Written by Gayle Fone from The Family Resource Centre

 

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What are good carbs and what are bad carbs? Well there’s no such thing as either really, it’s just a question of creating a balance but here’s the lowdown on carbs or carbohydrates as they are really known.

 

Carbs as we shall call them (it’s easier than typing carbohydrates all the time!) can be split roughly into two groups, the slow release type that give you energy over a long period and the quick fix release that give you a sudden burst of energy then leave you feeling tired again pretty soon and looking for more of the same.

 

The slow release type are better for you for obvious reasons, they keep your energy levels up and sustaining them.  These are found  in foods such as vegetables, fruits, beans and whole grains  these are grains which have not been refined in any way such as brown rice, wholemeal flour, anything referring to’whole foods’ means they are as they were when they were harvested, nothing added, nothing taken away.

 

The quick release type which give the up s and downs can be found in refined sugars, flours and grains ie anything largely with the word ‘white’ in front of it such as white sugar, white flour and white rice.

 

Ask any diabetic about these, they know because their blood sugar levels are affected more adversely if they ingest the quick release carbs.

 

Why should we be bothered?  Well it’s the old story of what these foods can do to your body, for example slow release carbs contain lots of fibre, which is important to the body’s function because it regulates the blood sugar levels thus decreasing the chances of getting type 2 diabetes, and also reduces your cholesterol levels reducing the chances of heart disease.  Fibre also makes you feel ‘full’ when you have eaten, thus reducing the chances of obesity and the perils attached to this.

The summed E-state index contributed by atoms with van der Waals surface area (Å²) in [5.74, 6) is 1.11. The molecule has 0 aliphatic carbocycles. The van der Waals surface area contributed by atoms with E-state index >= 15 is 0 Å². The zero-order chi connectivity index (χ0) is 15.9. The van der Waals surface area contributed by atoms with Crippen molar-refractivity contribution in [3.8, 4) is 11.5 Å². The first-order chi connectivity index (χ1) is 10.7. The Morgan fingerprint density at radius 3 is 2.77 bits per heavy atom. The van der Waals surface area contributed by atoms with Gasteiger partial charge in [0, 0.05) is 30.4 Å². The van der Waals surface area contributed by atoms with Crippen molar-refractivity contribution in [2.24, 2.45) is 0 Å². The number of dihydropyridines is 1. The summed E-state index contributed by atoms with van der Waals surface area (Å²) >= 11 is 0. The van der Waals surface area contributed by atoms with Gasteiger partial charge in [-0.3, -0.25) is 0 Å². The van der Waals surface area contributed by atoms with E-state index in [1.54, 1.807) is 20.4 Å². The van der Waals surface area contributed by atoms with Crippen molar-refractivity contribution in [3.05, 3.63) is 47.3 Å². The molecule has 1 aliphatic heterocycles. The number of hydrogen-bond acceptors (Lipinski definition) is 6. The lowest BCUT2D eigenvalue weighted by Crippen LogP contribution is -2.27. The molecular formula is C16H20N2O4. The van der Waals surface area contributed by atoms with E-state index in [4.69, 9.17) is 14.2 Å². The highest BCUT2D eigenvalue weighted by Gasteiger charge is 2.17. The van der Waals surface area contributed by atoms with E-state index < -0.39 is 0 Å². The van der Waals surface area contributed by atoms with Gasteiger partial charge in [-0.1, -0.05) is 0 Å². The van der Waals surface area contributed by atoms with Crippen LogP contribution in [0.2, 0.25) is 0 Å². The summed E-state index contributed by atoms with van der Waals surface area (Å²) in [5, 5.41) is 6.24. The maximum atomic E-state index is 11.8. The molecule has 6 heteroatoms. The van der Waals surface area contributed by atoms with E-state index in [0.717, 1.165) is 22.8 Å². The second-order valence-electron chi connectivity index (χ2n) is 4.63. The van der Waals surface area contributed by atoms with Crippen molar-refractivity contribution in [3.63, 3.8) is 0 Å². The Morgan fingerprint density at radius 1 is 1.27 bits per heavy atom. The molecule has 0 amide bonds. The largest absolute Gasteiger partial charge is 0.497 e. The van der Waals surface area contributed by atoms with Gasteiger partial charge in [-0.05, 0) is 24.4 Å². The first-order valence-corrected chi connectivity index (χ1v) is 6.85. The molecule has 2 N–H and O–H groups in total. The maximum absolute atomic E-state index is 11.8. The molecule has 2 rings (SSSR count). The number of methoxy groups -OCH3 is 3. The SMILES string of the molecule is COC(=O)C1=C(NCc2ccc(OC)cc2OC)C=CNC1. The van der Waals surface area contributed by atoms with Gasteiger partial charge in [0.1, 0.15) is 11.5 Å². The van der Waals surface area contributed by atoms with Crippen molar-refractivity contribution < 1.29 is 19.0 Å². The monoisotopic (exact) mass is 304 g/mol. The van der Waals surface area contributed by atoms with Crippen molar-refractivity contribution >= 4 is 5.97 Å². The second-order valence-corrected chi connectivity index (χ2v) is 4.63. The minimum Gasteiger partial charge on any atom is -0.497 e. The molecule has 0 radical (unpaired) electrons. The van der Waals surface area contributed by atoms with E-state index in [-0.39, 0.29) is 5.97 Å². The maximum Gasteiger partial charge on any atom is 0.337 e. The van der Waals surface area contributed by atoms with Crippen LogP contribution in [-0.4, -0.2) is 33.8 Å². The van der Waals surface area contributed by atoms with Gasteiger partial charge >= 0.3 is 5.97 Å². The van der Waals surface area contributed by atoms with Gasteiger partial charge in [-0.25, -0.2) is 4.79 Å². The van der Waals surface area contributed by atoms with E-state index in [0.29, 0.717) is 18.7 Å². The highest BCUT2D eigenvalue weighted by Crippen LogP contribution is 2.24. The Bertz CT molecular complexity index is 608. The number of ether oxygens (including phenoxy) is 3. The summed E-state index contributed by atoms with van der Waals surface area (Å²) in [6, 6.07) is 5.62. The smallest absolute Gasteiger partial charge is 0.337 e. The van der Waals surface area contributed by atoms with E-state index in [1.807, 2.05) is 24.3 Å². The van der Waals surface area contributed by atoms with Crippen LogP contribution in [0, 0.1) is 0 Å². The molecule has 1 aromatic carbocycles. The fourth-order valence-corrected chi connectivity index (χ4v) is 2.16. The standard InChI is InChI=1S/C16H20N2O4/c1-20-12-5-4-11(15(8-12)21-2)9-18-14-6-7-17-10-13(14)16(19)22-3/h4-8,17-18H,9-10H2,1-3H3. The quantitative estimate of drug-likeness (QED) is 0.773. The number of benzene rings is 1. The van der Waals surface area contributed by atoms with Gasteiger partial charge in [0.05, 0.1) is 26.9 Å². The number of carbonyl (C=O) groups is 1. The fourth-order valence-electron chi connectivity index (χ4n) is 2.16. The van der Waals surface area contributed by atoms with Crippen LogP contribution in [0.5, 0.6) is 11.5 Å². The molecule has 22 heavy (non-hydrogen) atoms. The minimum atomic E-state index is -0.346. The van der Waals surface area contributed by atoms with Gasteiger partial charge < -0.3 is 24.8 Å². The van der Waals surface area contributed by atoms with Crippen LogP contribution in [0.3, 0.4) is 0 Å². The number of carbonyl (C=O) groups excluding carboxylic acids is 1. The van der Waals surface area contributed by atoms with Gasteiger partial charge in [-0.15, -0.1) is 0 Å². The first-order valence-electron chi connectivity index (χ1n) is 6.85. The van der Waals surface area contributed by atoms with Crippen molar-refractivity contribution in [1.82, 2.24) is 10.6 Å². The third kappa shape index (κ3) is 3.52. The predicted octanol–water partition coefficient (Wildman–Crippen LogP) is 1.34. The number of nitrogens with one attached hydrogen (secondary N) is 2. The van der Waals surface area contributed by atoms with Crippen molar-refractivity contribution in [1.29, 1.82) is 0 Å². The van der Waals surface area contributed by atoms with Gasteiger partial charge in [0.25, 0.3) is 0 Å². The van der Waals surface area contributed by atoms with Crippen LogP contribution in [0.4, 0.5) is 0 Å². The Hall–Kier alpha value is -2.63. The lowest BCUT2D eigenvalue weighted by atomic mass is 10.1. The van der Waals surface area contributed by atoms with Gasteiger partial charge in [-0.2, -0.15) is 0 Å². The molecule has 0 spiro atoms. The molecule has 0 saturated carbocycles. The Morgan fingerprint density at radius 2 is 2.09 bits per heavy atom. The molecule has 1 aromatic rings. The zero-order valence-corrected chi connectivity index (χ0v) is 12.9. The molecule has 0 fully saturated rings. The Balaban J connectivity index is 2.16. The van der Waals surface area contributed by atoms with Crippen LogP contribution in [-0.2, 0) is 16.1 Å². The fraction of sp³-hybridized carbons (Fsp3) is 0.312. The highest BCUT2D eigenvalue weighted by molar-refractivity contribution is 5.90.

Quick release carbs contain significantly less fibre, and also actually reduce fibre already ingested through other foods in the body.

 

So here we go – time to talk about substitutions and here is your first crack at it.  When we talk about changing our regular diet, by the way. we say do it gradually, your body has been used to regular intakes of quick release carbs in the form of white sugar and bread and probably other things such a caffeine, msg and the like. Do it gradually, substitute one item only for a couple of weeks before trying another one, let your body get used to the changes and it will accept more  readily the gradual increase and you will not get fed up with  doing without all the ‘goodies’!

 

Why not then next week reduce a few quick release carbs by buying wholemeal bread instead of white and unrefined cane sugar (not brown it’s only died white sugar, usually with caramel).  Most supermarkets stock both of these but make sure it says wholemeal on the bread  and unrefined on the sugar.

 

Don’t forget the labelling on the packaging, you will see on the table on the back of packets the Carbohydrates percentage and then underneath it ‘of which sugars are’ then that percentage.  This is the quick release stuff that you want to cut down on.  Oh and by the way look at this on the wholemeal bread packaging because they have a tendency to add unrefined sugar to it which means you are no better off than you were having the white stuff.

 

Minefield isn’t it?  Hopefully this blog will provide you with some idea of how to negotiate this minefield and come out the other side feeling and looking better than before.